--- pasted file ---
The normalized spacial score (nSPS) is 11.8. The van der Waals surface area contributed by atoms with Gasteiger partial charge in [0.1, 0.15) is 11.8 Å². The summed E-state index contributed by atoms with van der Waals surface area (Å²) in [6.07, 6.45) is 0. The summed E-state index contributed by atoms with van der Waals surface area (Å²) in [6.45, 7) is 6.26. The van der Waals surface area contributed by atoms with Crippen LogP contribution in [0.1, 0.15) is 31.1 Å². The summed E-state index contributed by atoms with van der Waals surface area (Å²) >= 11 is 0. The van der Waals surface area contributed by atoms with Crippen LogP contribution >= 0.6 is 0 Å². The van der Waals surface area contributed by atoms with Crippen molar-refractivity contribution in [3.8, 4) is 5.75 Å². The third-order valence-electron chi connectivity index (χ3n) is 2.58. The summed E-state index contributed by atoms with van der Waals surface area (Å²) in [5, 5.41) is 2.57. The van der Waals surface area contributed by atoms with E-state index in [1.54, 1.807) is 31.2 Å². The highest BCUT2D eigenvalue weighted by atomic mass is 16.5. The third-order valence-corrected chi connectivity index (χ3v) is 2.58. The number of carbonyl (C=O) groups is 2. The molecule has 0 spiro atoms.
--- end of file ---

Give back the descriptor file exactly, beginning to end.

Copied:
The normalized spacial score (nSPS) is 11.8. The van der Waals surface area contributed by atoms with Gasteiger partial charge in [0.1, 0.15) is 11.8 Å². The summed E-state index contributed by atoms with van der Waals surface area (Å²) in [6.07, 6.45) is 0. The summed E-state index contributed by atoms with van der Waals surface area (Å²) in [6.45, 7) is 6.26. The van der Waals surface area contributed by atoms with Crippen LogP contribution in [0.1, 0.15) is 31.1 Å². The summed E-state index contributed by atoms with van der Waals surface area (Å²) >= 11 is 0. The van der Waals surface area contributed by atoms with Crippen LogP contribution >= 0.6 is 0 Å². The van der Waals surface area contributed by atoms with Crippen molar-refractivity contribution in [3.8, 4) is 5.75 Å². The third-order valence-electron chi connectivity index (χ3n) is 2.58. The summed E-state index contributed by atoms with van der Waals surface area (Å²) in [5, 5.41) is 2.57. The van der Waals surface area contributed by atoms with E-state index in [1.54, 1.807) is 31.2 Å². The highest BCUT2D eigenvalue weighted by atomic mass is 16.5. The third-order valence-corrected chi connectivity index (χ3v) is 2.58. The number of carbonyl (C=O) groups is 2. The molecule has 0 spiro atoms.